Chicago, IL - During a rainstorm in 2008, Hiroyuki Joho, 18, (pictured) was trying to catch a train. While hurrying towards the platform with an umbrella shielding him from the rain, he made the literally fatal mistake of stepping into the path of an oncoming Amtrak express train.
The teen’s mother Jeung-Hee Park, had reportedly left Joho, a high school student, at the station that morning. It is believed that he thought that the approaching train was his local train and that he expected it to slow down. Joho crossed over the tracks using the pedestrian crossing which put him in the path of the train.
Joho’s train, in fact, had been delayed by the bad weather and overtaken by the Amtrak express. That train, traveling at close to 70mph, did not slow down. Joho was reportedly ‘shredded’ on impact.
Gayane Zokhrabov, 58, a commuter waiting on the platform was hit by a ‘sizeable portion of Joho’s body.’ The impact – which occured after a portion of Joho’s torso had traveled almost 100 feet through the air – was reported to have knocked her to the ground, breaking her leg and wrist and injuring her shoulder.
Zokhrabov subsequently filed a lawsuit against the boy’s estate seeking compensation for her injuries. A Cook County court judge reviewing the case dismissed it, ruling that Joho could not possibly have anticipated Zokhrabov’s injuries. Lawyer Leslie Rosen, handling Zokhrabov’s appeal, disagreed.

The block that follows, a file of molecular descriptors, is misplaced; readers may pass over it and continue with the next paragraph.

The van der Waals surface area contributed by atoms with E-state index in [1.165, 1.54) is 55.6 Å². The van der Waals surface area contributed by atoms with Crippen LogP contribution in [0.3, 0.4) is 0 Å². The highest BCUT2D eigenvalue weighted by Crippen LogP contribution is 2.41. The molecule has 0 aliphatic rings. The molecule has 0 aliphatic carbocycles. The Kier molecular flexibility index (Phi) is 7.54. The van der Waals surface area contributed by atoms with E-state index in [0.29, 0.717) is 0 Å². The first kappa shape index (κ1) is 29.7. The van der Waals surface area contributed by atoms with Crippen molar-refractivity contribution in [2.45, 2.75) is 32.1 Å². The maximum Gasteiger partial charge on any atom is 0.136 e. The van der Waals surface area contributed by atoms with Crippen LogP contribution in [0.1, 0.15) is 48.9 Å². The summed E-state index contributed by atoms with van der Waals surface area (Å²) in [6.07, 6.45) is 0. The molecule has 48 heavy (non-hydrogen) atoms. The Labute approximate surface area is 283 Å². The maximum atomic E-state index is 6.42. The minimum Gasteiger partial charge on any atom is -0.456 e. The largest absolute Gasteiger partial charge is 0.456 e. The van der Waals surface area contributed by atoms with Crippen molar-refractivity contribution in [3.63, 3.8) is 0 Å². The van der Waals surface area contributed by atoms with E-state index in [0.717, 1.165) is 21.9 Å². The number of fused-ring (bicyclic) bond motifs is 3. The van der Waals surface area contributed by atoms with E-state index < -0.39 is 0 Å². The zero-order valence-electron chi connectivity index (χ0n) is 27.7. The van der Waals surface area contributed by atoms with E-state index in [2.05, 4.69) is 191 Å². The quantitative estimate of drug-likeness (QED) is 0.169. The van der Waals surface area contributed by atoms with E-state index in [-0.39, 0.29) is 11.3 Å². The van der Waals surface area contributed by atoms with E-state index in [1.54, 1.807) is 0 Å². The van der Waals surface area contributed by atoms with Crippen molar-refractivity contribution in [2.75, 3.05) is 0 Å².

“If you do something as stupid as this guy did, you have to be responsible for what comes from it,” Rosen said.
On appeal, the court agreed. Calling it a ‘tragically bizarre’ case, the appeals court found that ‘it was reasonably foreseeable’ that the high-speed train would kill the teen and hurl his body toward a platform where people were waiting.
So, instead of the teen’s raining body parts considered as being part of the storm, if you will… the court found that they were, in effect, the result of tacit neglegence.
Incidentally, the mother of the teen had filed her own lawsuit against Metra and the Canadian Pacific Railway saying both entities were negligent because Joho had no warning that what he thought was his Metra train was actually an express Amtrak train. The judge in that case found that the railroads had no duty to warn about such an “open and obvious danger” as a moving train, a decision upheld on appeal.
So… the bottle has stopped spinning and the family ends up being the only one that get sued.Tags: body parts, Chicago, Gayane Zokhrabov, Hiroyuki Joho, Illinois, train